let f = snd x2
in
((((((b*f) - (c*e)), ((c*
d) - (a*f)
), ((a*e)-(b*d))))))
```

```
t0b :: Test
t0b = "0b" ~: TestList[ arithmetic ((1,2),3) ((4,5),6) ~?= (-3,6,-3),
arithmetic ((3,2),1) ((4,5),6) ~?= (7,-14,7) ]
```

```
-- 0 (c)
cmax :: [Int] -> Int -> Int
cmax l t
= g (length l - 1) t
where g n t = if n < 0 then t else
if (l !! n) > t then g (n-1) (l !! n) else g (n-1) t
```

```
t0c :: Test
t0c ="0c" ~: TestList[ cmax [1,4,2] 0 ~?= 4,
cmax [] 0 ~?= 0,
cmax [5,1,5] 0 ~?= 5 ]
```

```
-- 0 (d)
reverse l = reverse_aux l [] where
reverse_aux l acc =
if null l then acc
else reverse_aux (tail l) (head l : acc)
```

```
t0d :: Test
t0d = "0d" ~: TestList [reverse [3,2,1] ~?= [1,2,3],
reverse [1] ~?= [1] ]
```

```
test0 :: Test
test0 = "test0" ~: TestList [ t0a , t0b, t0c, t0d ]
```

## Bowling Game Kata

`-- Problem 1`

A Code Kata is an exercise that helps an experienced programmer hone their skills. The coding exercise is usually not difficult---what is important is the analysis and design of the problem as well and the practice and repetition that lead to good coding habits.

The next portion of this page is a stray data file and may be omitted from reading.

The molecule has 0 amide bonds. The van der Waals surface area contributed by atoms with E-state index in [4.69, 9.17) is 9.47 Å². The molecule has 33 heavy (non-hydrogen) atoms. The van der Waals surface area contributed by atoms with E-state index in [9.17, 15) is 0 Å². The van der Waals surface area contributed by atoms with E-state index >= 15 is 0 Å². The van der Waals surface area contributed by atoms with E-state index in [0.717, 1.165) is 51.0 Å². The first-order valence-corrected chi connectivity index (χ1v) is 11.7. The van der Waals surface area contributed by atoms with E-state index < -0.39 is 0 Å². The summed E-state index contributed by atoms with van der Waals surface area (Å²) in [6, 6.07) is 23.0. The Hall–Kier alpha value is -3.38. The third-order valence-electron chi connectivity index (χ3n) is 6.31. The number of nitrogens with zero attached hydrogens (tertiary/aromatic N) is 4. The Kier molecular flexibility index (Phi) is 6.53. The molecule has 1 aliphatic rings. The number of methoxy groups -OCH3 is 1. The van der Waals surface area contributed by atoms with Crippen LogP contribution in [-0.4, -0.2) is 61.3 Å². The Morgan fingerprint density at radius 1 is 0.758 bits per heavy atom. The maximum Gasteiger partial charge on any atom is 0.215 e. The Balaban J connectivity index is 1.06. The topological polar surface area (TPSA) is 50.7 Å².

The Bowling Game Kata is a design exercise used to teach test-driven development to programmers in Object-Oriented languages. The powerpoint slides here go through a Java development of this problem. However, I've found that this Kata works equally well in Haskell. As you work through the problem below, compare it to the Java version.

The goal of this problem is to write a function that calculates the score of a bowling game. The function `score`

should take a list of rolls of one particular player, and calculate his or her total score.

` score :: [ Int ] -> Int `

If you are unfamiliar with the scoring rules of Ten-pin bowling, please see the ppt slides above or wikipedia.

The point of this "Kata" is to use test cases to drive the development of the score function. Therefore, this problem has several steps, interleaving the writing of test cases with refactoring the solution. This problem is a *design exercise*---TDD may seem a bit of overkill for this problem, but pay attention to the details. Each step should only add one bit of complexity, and the presence of the test cases means that we can check that we haven't broken any of that complexity as we add to the solution. In particular, as you do the exercise below, follow the rules of TDD.